Rehabilitated LTTE supporters in Kilinochchi reveal how they are still struggling to establish a livelihood
Eight years after the 30-year ethnic conflict, Sri Lanka is now treading a path to reconciliation. While various attempts have been made to establish physical offices to serve justice to those affected, they still seem to be in limbo. Rehabilitation programmes took centre stage when the war concluded, but to what extent they have been successful still remains a question. Upon completion of their rehabilitation courses, ex-LTTE supporters have been released back into society to start a life on their own. But the support extended by the Government is rather questionable once again. Although reconciliation can’t be achieved overnight, eight years would have been sufficient enough to change their lives for the better.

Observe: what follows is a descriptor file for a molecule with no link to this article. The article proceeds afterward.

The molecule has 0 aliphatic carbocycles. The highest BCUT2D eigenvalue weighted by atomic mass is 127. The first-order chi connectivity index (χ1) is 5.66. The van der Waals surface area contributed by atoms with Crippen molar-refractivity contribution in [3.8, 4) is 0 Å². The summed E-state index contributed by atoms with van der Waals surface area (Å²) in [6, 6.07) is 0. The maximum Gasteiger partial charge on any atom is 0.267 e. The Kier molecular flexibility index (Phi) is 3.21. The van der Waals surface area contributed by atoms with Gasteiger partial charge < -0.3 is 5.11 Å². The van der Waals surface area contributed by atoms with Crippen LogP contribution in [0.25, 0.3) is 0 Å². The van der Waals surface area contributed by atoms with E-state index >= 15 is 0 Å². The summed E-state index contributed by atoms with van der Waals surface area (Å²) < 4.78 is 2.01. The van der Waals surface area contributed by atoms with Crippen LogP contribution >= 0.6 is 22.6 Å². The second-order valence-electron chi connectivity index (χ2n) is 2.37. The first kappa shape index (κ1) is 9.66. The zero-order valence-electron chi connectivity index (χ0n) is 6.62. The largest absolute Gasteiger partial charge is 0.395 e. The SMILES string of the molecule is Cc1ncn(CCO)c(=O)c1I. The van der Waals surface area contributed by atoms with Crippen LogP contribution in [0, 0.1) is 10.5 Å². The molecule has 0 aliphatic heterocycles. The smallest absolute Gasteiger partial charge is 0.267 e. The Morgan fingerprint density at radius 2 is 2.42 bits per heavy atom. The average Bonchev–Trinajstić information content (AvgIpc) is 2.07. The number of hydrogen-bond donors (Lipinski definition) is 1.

While on a recent visit to Kilinochchi, the learned that many of the rehabilitated LTTE supporters in Kilionchchi are still unemployed. With the assistance of Corporal Chandraratne and Sergeant Girihagama, two officers serving the Sri Lanka Air Force, the walked into some of the houses where these rehabilitated people dwell to speak to them.
“People still don’t like to speak with us”
- Sathgunasingham Dayabaran
Sathgunasingham Dayabaran, a father of five, resides in Kilinochchi. He has been a strong supporter of the ‘cause’ who later surrendered to the Army. “We had many workshops and were given extensive training in various aspects. I was in a rehabilitation camp for one year and returned home earlier this year. Now I undertake contracts to do road construction work. I earn a healthy income as well. But still there’s a stigma in society and people still don’t like to speak to us. I hope their mentality will change as we move on,”said Dayabaran.